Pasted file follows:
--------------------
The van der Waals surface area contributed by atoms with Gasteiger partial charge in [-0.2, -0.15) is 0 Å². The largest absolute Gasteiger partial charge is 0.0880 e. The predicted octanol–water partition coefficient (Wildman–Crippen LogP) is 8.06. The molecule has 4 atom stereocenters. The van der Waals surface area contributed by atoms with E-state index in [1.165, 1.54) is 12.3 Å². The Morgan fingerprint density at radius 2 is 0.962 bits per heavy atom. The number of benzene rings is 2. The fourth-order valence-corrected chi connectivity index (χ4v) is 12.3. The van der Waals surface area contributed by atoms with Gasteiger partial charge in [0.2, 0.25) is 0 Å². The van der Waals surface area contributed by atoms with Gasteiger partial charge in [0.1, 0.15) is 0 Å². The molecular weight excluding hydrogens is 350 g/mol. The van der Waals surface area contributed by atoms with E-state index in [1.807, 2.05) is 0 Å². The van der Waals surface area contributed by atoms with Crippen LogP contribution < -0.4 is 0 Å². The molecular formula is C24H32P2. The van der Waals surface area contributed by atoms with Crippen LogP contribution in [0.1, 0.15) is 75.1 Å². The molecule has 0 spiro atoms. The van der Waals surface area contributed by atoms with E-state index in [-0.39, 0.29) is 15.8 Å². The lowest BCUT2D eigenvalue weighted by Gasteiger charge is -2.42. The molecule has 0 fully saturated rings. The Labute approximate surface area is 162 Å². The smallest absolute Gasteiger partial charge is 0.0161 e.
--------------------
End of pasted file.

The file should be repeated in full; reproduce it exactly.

The van der Waals surface area contributed by atoms with Gasteiger partial charge in [-0.2, -0.15) is 0 Å². The largest absolute Gasteiger partial charge is 0.0880 e. The predicted octanol–water partition coefficient (Wildman–Crippen LogP) is 8.06. The molecule has 4 atom stereocenters. The van der Waals surface area contributed by atoms with E-state index in [1.165, 1.54) is 12.3 Å². The Morgan fingerprint density at radius 2 is 0.962 bits per heavy atom. The number of benzene rings is 2. The fourth-order valence-corrected chi connectivity index (χ4v) is 12.3. The van der Waals surface area contributed by atoms with Gasteiger partial charge in [0.2, 0.25) is 0 Å². The van der Waals surface area contributed by atoms with Gasteiger partial charge in [0.1, 0.15) is 0 Å². The molecular weight excluding hydrogens is 350 g/mol. The van der Waals surface area contributed by atoms with E-state index in [1.807, 2.05) is 0 Å². The van der Waals surface area contributed by atoms with Crippen LogP contribution < -0.4 is 0 Å². The molecular formula is C24H32P2. The van der Waals surface area contributed by atoms with Crippen LogP contribution in [0.1, 0.15) is 75.1 Å². The molecule has 0 spiro atoms. The van der Waals surface area contributed by atoms with E-state index in [-0.39, 0.29) is 15.8 Å². The lowest BCUT2D eigenvalue weighted by Gasteiger charge is -2.42. The molecule has 0 fully saturated rings. The Labute approximate surface area is 162 Å². The smallest absolute Gasteiger partial charge is 0.0161 e.